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Corporal Punishment: Stonefield of a Lifetime

There are many different qualities that can be defined by the word "heavy". I'm thinking right now of the definition of "heavy" that includes heavy food: the kind of thing that sits like a rock in your stomach, giving you bathroom daydreams and twitching your tongue with the certainty that I'll never eat another bite of that again, and I'm sure as hell not moving from this couch.

That's a different way of thinking of something being "heavy" than is usually applied to heavy metal music. Metal brings to mind images of fleet-footed runners, fast and crisp things moving entirely too fast, pulses quickening, twigs and branches cracking and breaking under the rhythmic stamping of things flying by.

But somehow, the first definition fits better when dealing with Corporal Punishment and their new album Stonefield of a Lifetime. This is a plodding, thumping, slow and crushing album that feels like a lumbering brute even when it is picking up speed.

The first thing you'll notice, if you've never heard Punishment before, is the incredibly thick accent of vocalist Ali; his deep, robust voice is so European you might find yourself reaching for a Fodor's guide. But he has a very good voice, too, and it's a welcome treat to hear such a smooth, melodic tone being used to scream out tunes of indignation and alienation.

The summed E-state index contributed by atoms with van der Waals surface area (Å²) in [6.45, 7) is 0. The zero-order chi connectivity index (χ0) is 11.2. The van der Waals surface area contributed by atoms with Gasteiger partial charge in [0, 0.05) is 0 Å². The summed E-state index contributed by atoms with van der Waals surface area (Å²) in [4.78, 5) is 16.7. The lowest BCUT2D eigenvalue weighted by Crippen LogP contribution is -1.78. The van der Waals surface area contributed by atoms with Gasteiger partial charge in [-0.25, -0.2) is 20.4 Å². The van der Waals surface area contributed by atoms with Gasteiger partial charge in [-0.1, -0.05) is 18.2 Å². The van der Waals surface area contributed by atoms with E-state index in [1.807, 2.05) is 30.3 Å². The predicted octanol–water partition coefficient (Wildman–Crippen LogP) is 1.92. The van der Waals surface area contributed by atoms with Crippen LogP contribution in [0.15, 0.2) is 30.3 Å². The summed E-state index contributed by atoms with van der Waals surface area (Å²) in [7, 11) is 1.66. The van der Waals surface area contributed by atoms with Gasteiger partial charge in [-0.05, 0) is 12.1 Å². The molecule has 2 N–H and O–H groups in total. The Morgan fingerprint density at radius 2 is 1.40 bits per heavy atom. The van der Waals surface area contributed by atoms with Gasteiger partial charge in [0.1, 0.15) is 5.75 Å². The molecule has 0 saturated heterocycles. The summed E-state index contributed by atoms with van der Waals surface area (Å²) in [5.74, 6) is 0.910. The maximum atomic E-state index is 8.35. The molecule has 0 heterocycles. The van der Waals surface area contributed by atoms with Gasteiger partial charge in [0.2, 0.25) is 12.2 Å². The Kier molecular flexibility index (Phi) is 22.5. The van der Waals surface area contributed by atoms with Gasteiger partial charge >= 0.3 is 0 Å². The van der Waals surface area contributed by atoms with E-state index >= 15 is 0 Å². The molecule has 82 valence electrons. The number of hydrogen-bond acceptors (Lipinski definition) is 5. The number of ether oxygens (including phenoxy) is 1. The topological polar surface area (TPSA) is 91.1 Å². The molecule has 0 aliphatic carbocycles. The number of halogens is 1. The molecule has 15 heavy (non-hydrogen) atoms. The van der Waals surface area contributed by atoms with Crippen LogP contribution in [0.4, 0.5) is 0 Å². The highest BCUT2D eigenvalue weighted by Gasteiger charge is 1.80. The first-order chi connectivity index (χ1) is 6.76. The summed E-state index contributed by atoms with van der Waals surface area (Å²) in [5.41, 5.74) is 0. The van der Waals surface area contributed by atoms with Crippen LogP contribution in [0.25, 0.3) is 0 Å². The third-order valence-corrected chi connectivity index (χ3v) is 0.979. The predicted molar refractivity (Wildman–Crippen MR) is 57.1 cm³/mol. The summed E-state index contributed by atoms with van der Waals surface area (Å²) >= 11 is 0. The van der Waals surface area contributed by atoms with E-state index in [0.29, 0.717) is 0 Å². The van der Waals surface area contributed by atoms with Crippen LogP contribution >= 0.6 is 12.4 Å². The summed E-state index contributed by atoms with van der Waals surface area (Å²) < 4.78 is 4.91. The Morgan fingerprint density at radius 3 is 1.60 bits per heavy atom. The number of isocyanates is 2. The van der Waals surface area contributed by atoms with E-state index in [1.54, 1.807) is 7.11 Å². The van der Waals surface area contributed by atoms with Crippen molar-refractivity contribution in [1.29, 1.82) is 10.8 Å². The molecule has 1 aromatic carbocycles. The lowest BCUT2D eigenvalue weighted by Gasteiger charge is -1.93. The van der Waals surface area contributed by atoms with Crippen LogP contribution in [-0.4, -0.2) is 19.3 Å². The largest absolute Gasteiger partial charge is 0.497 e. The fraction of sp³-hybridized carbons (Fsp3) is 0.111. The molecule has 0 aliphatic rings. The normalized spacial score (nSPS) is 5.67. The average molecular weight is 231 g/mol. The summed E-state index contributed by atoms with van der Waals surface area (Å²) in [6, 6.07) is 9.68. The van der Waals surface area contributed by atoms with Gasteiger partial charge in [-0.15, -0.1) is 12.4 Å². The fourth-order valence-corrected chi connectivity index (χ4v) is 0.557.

Lyrically, there's nothing much new here: the typical rock staples of personal demons, frustration with religion, desire to not pretend to be something you're not just to please people. And the delicate sense of metaphor and implication found in the best songwriters is severely missing at times, as the tales are sometimes so blunt that they're funny. ("Now I'm lying in a cage and I feel this isn't right, I must defecate in my pants and food comes always late.")

But musically, there's not much to complain about on Stonefield. This is solid, thunderous stuff, with a very thick bottom-end, and a constant stream of guitar melody lines to counterpoint the bass. I'm particularly fond of "Old Photos", a song which goes in musical directions other than what you might expect: the guitar melody that most bands would have written to fit this song was skipped for a more avant-garde one, and it's perfect ear candy.

Provided you can get past the jarring experience of hearing such a thick accent singing such heavy music, there's a lot to like about Stonefield of a Lifetime.

Added: January 1st 2004
Reviewer: SoT Archives
Hits: 3036
Language: english

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